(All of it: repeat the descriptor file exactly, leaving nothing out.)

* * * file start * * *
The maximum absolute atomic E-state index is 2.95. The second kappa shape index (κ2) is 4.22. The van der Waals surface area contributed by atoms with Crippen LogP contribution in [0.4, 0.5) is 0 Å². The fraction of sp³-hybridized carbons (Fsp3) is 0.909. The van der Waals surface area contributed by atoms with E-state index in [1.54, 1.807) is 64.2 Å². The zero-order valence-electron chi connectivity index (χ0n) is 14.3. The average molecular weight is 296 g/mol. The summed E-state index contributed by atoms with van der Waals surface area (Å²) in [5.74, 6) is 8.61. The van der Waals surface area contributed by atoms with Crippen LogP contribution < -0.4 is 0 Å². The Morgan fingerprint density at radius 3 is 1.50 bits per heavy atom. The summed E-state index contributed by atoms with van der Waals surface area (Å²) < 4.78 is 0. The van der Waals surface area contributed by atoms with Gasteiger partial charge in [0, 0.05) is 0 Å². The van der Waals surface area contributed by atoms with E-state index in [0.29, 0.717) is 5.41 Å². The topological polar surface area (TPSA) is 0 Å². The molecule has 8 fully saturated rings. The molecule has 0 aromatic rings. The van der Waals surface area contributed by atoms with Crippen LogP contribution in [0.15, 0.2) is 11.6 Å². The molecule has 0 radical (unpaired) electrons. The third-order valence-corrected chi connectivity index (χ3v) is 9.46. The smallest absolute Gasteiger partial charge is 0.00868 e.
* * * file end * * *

The maximum absolute atomic E-state index is 2.95. The second kappa shape index (κ2) is 4.22. The van der Waals surface area contributed by atoms with Crippen LogP contribution in [0.4, 0.5) is 0 Å². The fraction of sp³-hybridized carbons (Fsp3) is 0.909. The van der Waals surface area contributed by atoms with E-state index in [1.54, 1.807) is 64.2 Å². The zero-order valence-electron chi connectivity index (χ0n) is 14.3. The average molecular weight is 296 g/mol. The summed E-state index contributed by atoms with van der Waals surface area (Å²) in [5.74, 6) is 8.61. The van der Waals surface area contributed by atoms with Crippen LogP contribution < -0.4 is 0 Å². The Morgan fingerprint density at radius 3 is 1.50 bits per heavy atom. The summed E-state index contributed by atoms with van der Waals surface area (Å²) < 4.78 is 0. The van der Waals surface area contributed by atoms with Gasteiger partial charge in [0, 0.05) is 0 Å². The van der Waals surface area contributed by atoms with E-state index in [0.29, 0.717) is 5.41 Å². The topological polar surface area (TPSA) is 0 Å². The molecule has 8 fully saturated rings. The molecule has 0 aromatic rings. The van der Waals surface area contributed by atoms with Crippen LogP contribution in [0.15, 0.2) is 11.6 Å². The molecule has 0 radical (unpaired) electrons. The third-order valence-corrected chi connectivity index (χ3v) is 9.46. The smallest absolute Gasteiger partial charge is 0.00868 e.